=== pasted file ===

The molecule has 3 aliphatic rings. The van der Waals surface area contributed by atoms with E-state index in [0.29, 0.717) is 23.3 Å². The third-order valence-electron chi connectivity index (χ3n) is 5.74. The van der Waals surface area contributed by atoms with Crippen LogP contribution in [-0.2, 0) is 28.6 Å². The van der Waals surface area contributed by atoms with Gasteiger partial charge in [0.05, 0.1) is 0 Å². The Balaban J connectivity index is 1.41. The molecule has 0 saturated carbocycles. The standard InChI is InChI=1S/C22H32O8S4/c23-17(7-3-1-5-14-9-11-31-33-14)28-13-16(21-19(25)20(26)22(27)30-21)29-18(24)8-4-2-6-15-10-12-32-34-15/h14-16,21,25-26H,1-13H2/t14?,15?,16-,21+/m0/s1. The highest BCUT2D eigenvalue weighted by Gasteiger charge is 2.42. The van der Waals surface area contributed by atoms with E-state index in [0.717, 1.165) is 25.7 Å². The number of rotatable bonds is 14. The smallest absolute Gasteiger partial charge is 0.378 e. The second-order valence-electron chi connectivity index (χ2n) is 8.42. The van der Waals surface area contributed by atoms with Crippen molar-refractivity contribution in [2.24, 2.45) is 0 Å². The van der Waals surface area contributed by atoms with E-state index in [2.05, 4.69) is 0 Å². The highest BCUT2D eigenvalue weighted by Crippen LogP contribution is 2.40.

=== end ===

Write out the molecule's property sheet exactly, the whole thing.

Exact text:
The molecule has 3 aliphatic rings. The van der Waals surface area contributed by atoms with E-state index in [0.29, 0.717) is 23.3 Å². The third-order valence-electron chi connectivity index (χ3n) is 5.74. The van der Waals surface area contributed by atoms with Crippen LogP contribution in [-0.2, 0) is 28.6 Å². The van der Waals surface area contributed by atoms with Gasteiger partial charge in [0.05, 0.1) is 0 Å². The Balaban J connectivity index is 1.41. The molecule has 0 saturated carbocycles. The standard InChI is InChI=1S/C22H32O8S4/c23-17(7-3-1-5-14-9-11-31-33-14)28-13-16(21-19(25)20(26)22(27)30-21)29-18(24)8-4-2-6-15-10-12-32-34-15/h14-16,21,25-26H,1-13H2/t14?,15?,16-,21+/m0/s1. The highest BCUT2D eigenvalue weighted by Gasteiger charge is 2.42. The van der Waals surface area contributed by atoms with E-state index in [0.717, 1.165) is 25.7 Å². The number of rotatable bonds is 14. The smallest absolute Gasteiger partial charge is 0.378 e. The second-order valence-electron chi connectivity index (χ2n) is 8.42. The van der Waals surface area contributed by atoms with Crippen molar-refractivity contribution in [2.24, 2.45) is 0 Å². The van der Waals surface area contributed by atoms with E-state index in [2.05, 4.69) is 0 Å². The highest BCUT2D eigenvalue weighted by Crippen LogP contribution is 2.40.